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What Belongs Where EWEB Is? Our Passions

February 21st, 2006 by dk

If EWEB decides to move all or part of its operations from Eugene’s downtown riverfront, what do we hope will take its place? As a public agency run by elected commissioners, they do have to consider our opinion, if only to ease their reelections.

Several alternatives have been floated over the past year, since EWEB announced its intent to purchase property northwest of downtown, where its repair trucks and poles can be transported, stored and maneuvered without a perpetual, nightmarish merge near the Ferry Street Bridge.

Triad wanted to put a hospital there. The Arlie Co. proposed a mixed use urban village. Some of us dreamed about the new Mac Court sitting beside the federal courthouse for a unique court-court tandem of gargantuan buildings. Others have suggested the office building, as is, could be the start of a fine, new City Hall.

Maybe none of those ideas ought to be fully discarded just yet. But here’s another to add to the mix. Let’s build a consortium of four museums, with a shared ticket counter, entryway, cafeteria, and lecture hall. Security and maintenance expenses would be pooled and the lecture hall could be used by other organizations during the evening hours.

What would the four museum wings display? That’s the mystery that could drive this dream into reality. There are so many passions in this town and each has its own constituents, its own donor base, its own champions, public and private.

The city claims to be ready to support its own art museum, to match for the visual arts what we’ve offered the performing arts for years. Jacobs Gallery is a noble afterthought to a majestic concert hall. The Schnitzer Art Museum on campus is marvelous, but it’s not the city’s. If the challenge was set to the arts patrons in town, would they give to the cause?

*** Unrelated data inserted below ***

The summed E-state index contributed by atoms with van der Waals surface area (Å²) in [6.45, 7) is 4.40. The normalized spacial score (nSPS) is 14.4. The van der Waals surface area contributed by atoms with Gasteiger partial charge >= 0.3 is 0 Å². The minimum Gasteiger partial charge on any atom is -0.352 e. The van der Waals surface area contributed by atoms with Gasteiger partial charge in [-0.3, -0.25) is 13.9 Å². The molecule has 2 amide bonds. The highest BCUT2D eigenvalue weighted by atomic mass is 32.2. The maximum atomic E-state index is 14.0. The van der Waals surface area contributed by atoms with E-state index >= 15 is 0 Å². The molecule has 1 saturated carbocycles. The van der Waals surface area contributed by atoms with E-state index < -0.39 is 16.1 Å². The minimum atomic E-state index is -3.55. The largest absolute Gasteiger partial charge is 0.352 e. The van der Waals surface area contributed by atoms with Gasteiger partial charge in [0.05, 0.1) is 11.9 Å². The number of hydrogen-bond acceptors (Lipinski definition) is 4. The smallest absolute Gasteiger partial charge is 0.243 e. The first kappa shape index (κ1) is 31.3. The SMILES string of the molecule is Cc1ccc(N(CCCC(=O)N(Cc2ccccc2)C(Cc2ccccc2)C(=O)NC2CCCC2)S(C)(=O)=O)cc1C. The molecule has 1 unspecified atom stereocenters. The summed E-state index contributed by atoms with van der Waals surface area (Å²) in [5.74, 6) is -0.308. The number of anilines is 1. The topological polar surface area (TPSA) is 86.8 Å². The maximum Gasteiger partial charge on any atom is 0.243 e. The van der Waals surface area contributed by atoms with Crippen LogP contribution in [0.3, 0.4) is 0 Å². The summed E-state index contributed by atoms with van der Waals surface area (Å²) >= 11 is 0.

Shouldn’t Eugene be home to the first or best Hippie Museum, recounting for future generations the “other meaning” of Kool-Aid, acid, grass, weed, and other innovations many of us might rather forget? Where better to stash it all than in a museum? If the Oregon Country Fair decided to mobilize around such an endeavor, there’s no telling what might happen.

We already have a Nike Town, but how about an honest retelling of the jogging and track craze that shaped so many of us and a nation that read the books and bought the clothes, but never before felt invited to visit the place where it all began? Could the civic leaders who wooed the Olympic Trials use their skills to build a track museum?

EWEB has stated that wherever they move, they intend to keep a presence downtown. A museum dedicated exclusively to water and conservation and the fragility of this wet blue marble we all call home would fit the space and the utility’s needs quite well. It may help them leave if they know a part of their heritage will be preserved.

There are other passions that could compete well for one of the wings of the museum. Bach, jazz, education, organics, microbusinesses, self-help, feng shui, public radio, the list goes on and on. Each group would be invited to compete for the honor of one wing of the museum for a decade. The four winning groups would have staggered lease options. Every two or three years, a new wing would be up again for bids, tapping its supporters for the most pledge dollars.

Those who love Eugene from all over the world could then vote with their dollars what they love best about this place, whether with endowment pledges or simple ticket purchases. Visitors for one wing of the museum might find themselves surprised and excited by another wing. In this way visitors will be able to experience what life in Eugene really is: a crazy coagulation of competing convictions, all sharing a single concession stand.

We all understand that the EWEB location is special: the connecting point between the river and downtown. Public access is paramount, but not just when they’re sick or they need a permit or they want to shop. This plan would afford future generations the opportunity to visit what might be our ultimate location when they are exploring our ultimate expression: the passions that animate us.

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